We are pleased to introduce our third media law newsletter. We have included three important recent developments in the media sector and consider one topic in depth. This month, we cover the revised audiovisual media services directive and the impact of Brexit on its implementation.
Defamation by retweet
Roslyn La Liberte, a woman who was photographed wearing a “Make America Great Again” hat and supposedly shouting at a Mexican teenager during a Californian City Council meeting, recently filed a lawsuit in California against Joy Rein, the host of US TV network MSNBC, for defamation. The story started with a tweet by a 17-year-old activist alleging that La Liberte had shouted at the boy, who turned out to be a US citizen, calling him a “dirty Mexican” and telling him he would be deported. Reid retweeted the tweet and also posted her own tweet making the same allegations.
La Liberte has decided to withdraw the claim over the retweet (apparently due to the risk of an order being made under the Californian “anti-SLAPP” law, which provides for claimants to pay defendants’ costs in free speech cases). This means that the US courts will not have an opportunity to consider whether a retweet can create liability or whether s.230 of the Communications Decency Act provides a defence.
In the UK, while the courts have also not had an opportunity to consider whether a retweet on its own constitutes a publication, it is likely to be the case that it does. For instance, in 2013, UK comedian Alan Davies reportedly paid £15,000 in damages for retweeting allegations of child sex abuse. Similarly, the courts in Switzerland have found that “liking” a defamatory post on Facebook created liability for the content of that original post.
Blocking websites and servers
Readers are likely to be aware that the UK and most European countries allow rightsholders to obtain injunctions against internet service providers (“ISPs”) to block websites and servers that offer illegal streams and downloads of infringing content. These rights derive from Article 8(3) of the Copyright Directive2001/29/EC (aka the ‘InfoSoc’ Directive), which provides:
“Member States shall ensure that rightholders are in a position to apply for an injunction against intermediaries whose services are used by a third party to infringe a copyright or related right.”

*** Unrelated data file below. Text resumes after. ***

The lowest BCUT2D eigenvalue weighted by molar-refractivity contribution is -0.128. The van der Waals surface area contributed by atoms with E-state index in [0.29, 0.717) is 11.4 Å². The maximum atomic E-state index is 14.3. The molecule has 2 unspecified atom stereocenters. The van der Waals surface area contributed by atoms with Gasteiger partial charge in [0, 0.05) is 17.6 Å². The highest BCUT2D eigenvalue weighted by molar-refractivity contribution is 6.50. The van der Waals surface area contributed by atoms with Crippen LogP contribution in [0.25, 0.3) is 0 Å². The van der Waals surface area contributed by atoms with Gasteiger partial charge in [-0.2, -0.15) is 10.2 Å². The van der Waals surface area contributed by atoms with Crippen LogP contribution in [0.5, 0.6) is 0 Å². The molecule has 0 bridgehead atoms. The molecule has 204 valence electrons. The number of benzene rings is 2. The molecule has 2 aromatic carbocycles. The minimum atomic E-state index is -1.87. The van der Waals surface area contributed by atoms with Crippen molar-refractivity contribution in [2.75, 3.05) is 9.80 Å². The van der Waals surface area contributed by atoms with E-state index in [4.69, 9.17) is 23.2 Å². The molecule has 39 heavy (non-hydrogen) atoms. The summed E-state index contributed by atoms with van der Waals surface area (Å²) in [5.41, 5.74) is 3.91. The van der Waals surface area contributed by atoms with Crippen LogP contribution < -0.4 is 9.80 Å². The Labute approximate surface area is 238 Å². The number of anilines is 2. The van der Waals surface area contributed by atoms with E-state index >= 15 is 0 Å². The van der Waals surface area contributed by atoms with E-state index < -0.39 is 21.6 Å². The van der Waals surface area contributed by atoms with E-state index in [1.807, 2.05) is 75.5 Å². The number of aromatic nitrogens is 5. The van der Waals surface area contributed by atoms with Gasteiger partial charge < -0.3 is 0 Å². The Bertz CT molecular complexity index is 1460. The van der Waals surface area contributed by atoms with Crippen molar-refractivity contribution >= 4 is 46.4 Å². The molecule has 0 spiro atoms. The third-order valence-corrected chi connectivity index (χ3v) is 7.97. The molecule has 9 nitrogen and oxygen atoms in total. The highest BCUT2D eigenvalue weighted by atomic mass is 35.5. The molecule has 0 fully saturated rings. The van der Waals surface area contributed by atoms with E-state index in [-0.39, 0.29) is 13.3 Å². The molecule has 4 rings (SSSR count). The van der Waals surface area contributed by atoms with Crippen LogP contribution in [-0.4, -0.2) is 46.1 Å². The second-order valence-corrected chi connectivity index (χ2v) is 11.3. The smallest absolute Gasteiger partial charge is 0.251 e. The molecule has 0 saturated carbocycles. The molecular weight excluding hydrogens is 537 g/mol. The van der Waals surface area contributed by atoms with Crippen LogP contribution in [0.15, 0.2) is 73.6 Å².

The UK right has been used by various rightsholders, from Hollywood studios to boxing promoters. While very useful, the procedure is fairly expensive, requiring detailed evidence in support of a High Court application. The UK Intellectual Property Office announced in June that it was considering introducing an administrative (non-court) procedure to streamline the process and bring the cost down. On 5 November, the UK IPO indicated that it is moving ahead with this process and referred to similar procedures in China and Vietnam.
Obviously, the UK IPO will not have the same freedom of action that an administrative body in a non-democratic state would have, but rightsholders (and likely the ISPs) will welcome the potential for costs savings and streamlining of the process, hopefully improving access to enforcement of IP rights.
Jeff Koons found liable for copying advert
French clothing brand, Naf Naf, has successfully sued the sculptor Jeff Koons for copyright infringement. In 1985, Naf Naf produced a distinctive advert featuring a pig nosing the hair of a woman lying in the snow and the phrase “Fait D’Hiver” (a play on the phrase, “fait divers”, meaning a sensational news story).
Three years later, Koons produced a sculpture that reproduced the image, albeit in a more sexually explicit manner. No dispute arose until 2014 when Naf Naf’s creative director saw the sculpture in the Pompidou Centre in Paris. Proceedings were issued in 2015 and judgment was given on 8 November 2018. Aside from being an interesting story, the case is interesting from a legal perspective in that it:
- demonstrates the extensive protection to creators granted under French law (droit d’auteur),
- represents a rare example of parody being argued (apparently unsuccessfully), and
- is an example of copyright in a 2D work being infringed by the creation of a new work in a different, 3D, form.